There is an excellent Q&A about why diesel engines have lower redline RPMs (about 4500 RPM) than gasoline engines (about 6500 RPM). The reason is related to the combustion of diesel fuel.
However, what would happen if you manage to over-rev a diesel engine to, say, 5500 RPM by downshifting a manual transmission on a freeway? Surely, the engine management system would detect an over-RPM condition and would stop diesel fuel injection. Then there is no combustion happening, and the reason for diesel engines having a lower redline does not seem valid anymore.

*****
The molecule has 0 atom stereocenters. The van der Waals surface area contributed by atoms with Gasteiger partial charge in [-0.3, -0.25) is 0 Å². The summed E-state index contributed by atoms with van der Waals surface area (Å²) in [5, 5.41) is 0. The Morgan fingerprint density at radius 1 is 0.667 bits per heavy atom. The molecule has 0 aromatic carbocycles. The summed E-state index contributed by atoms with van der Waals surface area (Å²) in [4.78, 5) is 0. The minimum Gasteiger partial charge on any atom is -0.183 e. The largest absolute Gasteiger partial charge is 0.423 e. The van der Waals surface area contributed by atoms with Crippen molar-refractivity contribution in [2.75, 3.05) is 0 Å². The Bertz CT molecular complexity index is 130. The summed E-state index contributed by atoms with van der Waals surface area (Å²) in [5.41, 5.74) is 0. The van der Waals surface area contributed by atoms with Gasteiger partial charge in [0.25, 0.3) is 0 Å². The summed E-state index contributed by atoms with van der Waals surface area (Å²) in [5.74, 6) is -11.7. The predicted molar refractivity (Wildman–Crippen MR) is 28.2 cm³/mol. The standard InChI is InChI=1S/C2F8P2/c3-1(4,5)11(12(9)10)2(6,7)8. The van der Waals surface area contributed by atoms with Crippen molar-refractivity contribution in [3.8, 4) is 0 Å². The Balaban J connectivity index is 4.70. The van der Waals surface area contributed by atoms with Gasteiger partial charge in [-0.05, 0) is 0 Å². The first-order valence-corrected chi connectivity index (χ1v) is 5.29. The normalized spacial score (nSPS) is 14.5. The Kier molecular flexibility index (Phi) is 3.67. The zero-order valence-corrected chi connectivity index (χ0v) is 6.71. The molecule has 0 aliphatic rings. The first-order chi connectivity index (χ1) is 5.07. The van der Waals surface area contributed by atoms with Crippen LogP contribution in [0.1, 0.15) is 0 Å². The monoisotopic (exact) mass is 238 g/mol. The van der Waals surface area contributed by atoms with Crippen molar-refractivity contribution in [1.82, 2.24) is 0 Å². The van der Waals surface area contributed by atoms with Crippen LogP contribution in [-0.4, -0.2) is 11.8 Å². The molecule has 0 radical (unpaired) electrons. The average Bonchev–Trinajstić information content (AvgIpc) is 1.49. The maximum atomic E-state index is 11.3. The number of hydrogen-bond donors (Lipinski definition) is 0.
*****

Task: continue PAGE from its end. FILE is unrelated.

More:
My understanding of gasoline engines is that they generally break when managing to over-rev them. Does a diesel engine break when running at 5500 RPM? If so, why does this happen if gasoline engines can take 6500 RPM and if diesel engines are generally more sturdy than gasoline engines?